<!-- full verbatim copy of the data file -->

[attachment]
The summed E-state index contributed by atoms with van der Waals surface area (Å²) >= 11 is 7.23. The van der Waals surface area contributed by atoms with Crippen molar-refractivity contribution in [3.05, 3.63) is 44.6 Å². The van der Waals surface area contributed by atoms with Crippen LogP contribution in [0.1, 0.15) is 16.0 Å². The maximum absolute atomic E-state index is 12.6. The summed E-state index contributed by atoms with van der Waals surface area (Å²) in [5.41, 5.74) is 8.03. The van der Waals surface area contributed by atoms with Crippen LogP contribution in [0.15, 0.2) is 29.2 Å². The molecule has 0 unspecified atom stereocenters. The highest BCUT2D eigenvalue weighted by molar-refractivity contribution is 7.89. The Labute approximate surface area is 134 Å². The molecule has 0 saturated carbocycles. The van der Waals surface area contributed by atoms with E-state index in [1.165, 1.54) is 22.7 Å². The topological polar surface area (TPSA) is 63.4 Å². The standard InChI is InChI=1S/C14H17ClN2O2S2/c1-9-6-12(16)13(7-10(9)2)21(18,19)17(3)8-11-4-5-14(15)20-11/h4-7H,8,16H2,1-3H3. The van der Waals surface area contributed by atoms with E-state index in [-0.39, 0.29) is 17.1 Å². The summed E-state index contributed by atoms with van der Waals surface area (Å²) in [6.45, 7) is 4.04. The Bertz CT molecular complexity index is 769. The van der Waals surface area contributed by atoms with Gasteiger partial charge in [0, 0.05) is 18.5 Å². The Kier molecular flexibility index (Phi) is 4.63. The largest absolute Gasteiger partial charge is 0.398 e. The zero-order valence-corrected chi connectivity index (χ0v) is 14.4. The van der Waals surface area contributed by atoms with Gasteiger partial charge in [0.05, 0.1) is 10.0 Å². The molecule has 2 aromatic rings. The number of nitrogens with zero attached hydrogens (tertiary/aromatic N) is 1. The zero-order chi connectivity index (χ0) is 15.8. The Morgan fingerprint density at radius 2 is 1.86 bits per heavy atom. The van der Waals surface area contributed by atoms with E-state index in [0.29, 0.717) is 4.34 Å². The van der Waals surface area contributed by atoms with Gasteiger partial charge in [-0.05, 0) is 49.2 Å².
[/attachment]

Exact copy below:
The summed E-state index contributed by atoms with van der Waals surface area (Å²) >= 11 is 7.23. The van der Waals surface area contributed by atoms with Crippen molar-refractivity contribution in [3.05, 3.63) is 44.6 Å². The van der Waals surface area contributed by atoms with Crippen LogP contribution in [0.1, 0.15) is 16.0 Å². The maximum absolute atomic E-state index is 12.6. The summed E-state index contributed by atoms with van der Waals surface area (Å²) in [5.41, 5.74) is 8.03. The van der Waals surface area contributed by atoms with Crippen LogP contribution in [0.15, 0.2) is 29.2 Å². The molecule has 0 unspecified atom stereocenters. The highest BCUT2D eigenvalue weighted by molar-refractivity contribution is 7.89. The Labute approximate surface area is 134 Å². The molecule has 0 saturated carbocycles. The van der Waals surface area contributed by atoms with E-state index in [1.165, 1.54) is 22.7 Å². The topological polar surface area (TPSA) is 63.4 Å². The standard InChI is InChI=1S/C14H17ClN2O2S2/c1-9-6-12(16)13(7-10(9)2)21(18,19)17(3)8-11-4-5-14(15)20-11/h4-7H,8,16H2,1-3H3. The van der Waals surface area contributed by atoms with E-state index in [-0.39, 0.29) is 17.1 Å². The summed E-state index contributed by atoms with van der Waals surface area (Å²) in [6.45, 7) is 4.04. The Bertz CT molecular complexity index is 769. The van der Waals surface area contributed by atoms with Gasteiger partial charge in [0, 0.05) is 18.5 Å². The Kier molecular flexibility index (Phi) is 4.63. The largest absolute Gasteiger partial charge is 0.398 e. The zero-order valence-corrected chi connectivity index (χ0v) is 14.4. The van der Waals surface area contributed by atoms with Gasteiger partial charge in [0.05, 0.1) is 10.0 Å². The molecule has 2 aromatic rings. The number of nitrogens with zero attached hydrogens (tertiary/aromatic N) is 1. The zero-order chi connectivity index (χ0) is 15.8. The Morgan fingerprint density at radius 2 is 1.86 bits per heavy atom. The van der Waals surface area contributed by atoms with E-state index in [0.29, 0.717) is 4.34 Å². The van der Waals surface area contributed by atoms with Gasteiger partial charge in [-0.05, 0) is 49.2 Å².